Maloti-Drakensberg

TRANSFRONTIER CONSERVATION AREA

ABOUT MALOTI-DRAKENSBERG

Home to the world's greatest outdoor gallery of 40 000 rock paintings

The Maloti-Drakensberg Transfrontier Conservation and Development Area covers 14 740 km² of the mountains that straddle the north-eastern border between Lesotho and South Africa.

This cross-border protected area preserves the globally important biodiversity and cultural value of the entire region. This vast stretch of land is home to almost two million people, contributing to an explicit goal of the TFCA – to make a positive difference in the livelihoods of people by ensuring that they benefit from nature-based tourism.

The TFCA includes the Tsehlanyane National Park in Lesotho, as well as a transboundary World Heritage Site – the Maloti-Drakensberg Park – composed of the Sehlathebe National Park in Lesotho and the uKhahlamba Drakensberg National Park in South Africa.

TFCA

TFCA

National Park

National Park

Protected Area

Protected Area

Country Border

Country Border

FULLSCREEN

Protecting natural and cultural heritage

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The Drakensberg is the highest region in southern Africa, with altitudes ranging from 1 300 to over 3 400m above sea level. The area contains the largest and most important high altitude protected area on the subcontinent; it is also one of the largest continuous unmodified areas of land in the region.

The site has exceptional natural beauty in its soaring basaltic buttresses, incisive dramatic cutbacks, and golden sandstone ramparts as well as visually spectacular sculptured arches, caves, cliffs, pillars and rock pools. The site’s diversity of habitats protects a high level of endemic and globally important plants.

The high-altitude streams, oxbow lakes and wetlands are tremendously important in terms of their indigenous flora and fauna and the area is an important watershed. The region has a high mean annual rainfall ranging from 800mm at lower altitudes to over 2 000mm near the escarpment. Most (80%) of the rain falls in summer, while snowfalls occur in winter. This also makes the area a most important water catchment area with two of the largest civil engineering projects in southern Africa, the Tugela-Vaal Scheme and the Lesotho Highlands Water Project, carrying water for the people of Lesotho and South Africa. In addition, the uKhahlamba Drakensberg Park is also a Ramsar site.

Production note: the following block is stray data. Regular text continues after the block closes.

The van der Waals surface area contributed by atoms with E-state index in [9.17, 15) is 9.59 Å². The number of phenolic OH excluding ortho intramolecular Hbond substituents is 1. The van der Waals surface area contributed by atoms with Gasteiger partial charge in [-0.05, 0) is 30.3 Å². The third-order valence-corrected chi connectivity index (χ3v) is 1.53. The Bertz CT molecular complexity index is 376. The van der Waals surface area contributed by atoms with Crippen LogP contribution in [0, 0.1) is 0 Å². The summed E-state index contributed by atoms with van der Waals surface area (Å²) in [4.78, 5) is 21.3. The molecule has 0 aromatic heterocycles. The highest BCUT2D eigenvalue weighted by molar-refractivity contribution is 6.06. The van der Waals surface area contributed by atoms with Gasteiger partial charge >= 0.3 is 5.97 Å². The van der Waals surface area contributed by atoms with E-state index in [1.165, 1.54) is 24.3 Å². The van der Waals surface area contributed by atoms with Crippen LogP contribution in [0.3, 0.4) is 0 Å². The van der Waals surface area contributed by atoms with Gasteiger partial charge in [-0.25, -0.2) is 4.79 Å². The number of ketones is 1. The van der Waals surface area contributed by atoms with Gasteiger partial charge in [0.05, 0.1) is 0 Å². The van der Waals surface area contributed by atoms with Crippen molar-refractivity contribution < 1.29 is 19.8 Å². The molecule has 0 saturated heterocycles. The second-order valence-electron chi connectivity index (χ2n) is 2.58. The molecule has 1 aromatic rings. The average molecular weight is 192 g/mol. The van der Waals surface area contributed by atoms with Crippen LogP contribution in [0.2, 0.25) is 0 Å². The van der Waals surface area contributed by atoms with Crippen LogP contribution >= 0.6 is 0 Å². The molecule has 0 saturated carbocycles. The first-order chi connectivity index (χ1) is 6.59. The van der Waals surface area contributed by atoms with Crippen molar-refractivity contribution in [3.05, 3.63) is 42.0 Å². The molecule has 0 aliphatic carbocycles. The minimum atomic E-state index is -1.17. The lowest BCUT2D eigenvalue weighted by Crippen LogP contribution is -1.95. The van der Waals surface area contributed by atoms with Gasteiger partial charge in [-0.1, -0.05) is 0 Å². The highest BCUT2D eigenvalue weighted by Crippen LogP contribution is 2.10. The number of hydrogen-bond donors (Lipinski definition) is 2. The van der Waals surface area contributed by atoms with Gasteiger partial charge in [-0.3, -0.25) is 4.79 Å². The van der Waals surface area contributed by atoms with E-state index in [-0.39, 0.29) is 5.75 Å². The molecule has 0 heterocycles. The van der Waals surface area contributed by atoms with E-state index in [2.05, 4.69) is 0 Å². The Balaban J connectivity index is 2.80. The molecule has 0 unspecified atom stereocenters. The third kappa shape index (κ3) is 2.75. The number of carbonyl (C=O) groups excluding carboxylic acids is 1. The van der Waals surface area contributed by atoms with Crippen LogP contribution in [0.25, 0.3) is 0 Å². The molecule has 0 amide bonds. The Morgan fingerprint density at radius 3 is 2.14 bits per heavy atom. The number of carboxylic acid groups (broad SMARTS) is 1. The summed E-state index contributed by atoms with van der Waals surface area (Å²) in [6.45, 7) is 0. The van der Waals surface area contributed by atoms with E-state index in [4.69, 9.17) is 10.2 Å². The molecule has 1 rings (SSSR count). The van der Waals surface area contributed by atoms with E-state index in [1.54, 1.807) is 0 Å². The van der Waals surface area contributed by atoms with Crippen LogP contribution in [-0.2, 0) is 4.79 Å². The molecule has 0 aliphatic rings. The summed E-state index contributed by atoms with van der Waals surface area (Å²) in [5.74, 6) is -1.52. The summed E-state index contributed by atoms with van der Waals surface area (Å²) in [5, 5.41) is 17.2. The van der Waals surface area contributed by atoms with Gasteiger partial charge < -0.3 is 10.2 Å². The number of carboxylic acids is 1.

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The mountains host the largest and most concentrated group of rock paintings in Africa south of the Sahara. There are some 600 known sites containing between 35 – 40 000 individual images, which were painted by the San people over a period of at least 4 000 years.

The area is home to bushbuck, eland, blue duiker, reedbuck, mountain reedbuck, grey rhebok, klipspringer and oribi. In addition, blesbok, red hartebeest and black wildebeest have been re-introduced to some areas. Other larger mammals include baboons, black backed jackal, aardwolf and serval.

THE JOURNEY THUS FAR

2001

On 11 June, an MoU is signed towards the establishment of the Maloti-Drakensberg Transfrontier Conservation and Development Area.

2001

Lesotho proclaims the Sehlabathebe National Park.

2003

The Maloti-Drakensberg Transfrontier Conservation and Development project is launched by the Ministers of the Environment for Lesotho and South Africa, and the World Bank

2008

Lesotho Management Plan is completed

2008

TFCA management plan is completed

2013

Lesotho’s Sehlabathebe National Park is inscribed as an extension to the uKhahlamba Drakensberg World Heritage Site in South Africa to form the World Heritage Maloti-Drakensberg Park.

OUR WORK

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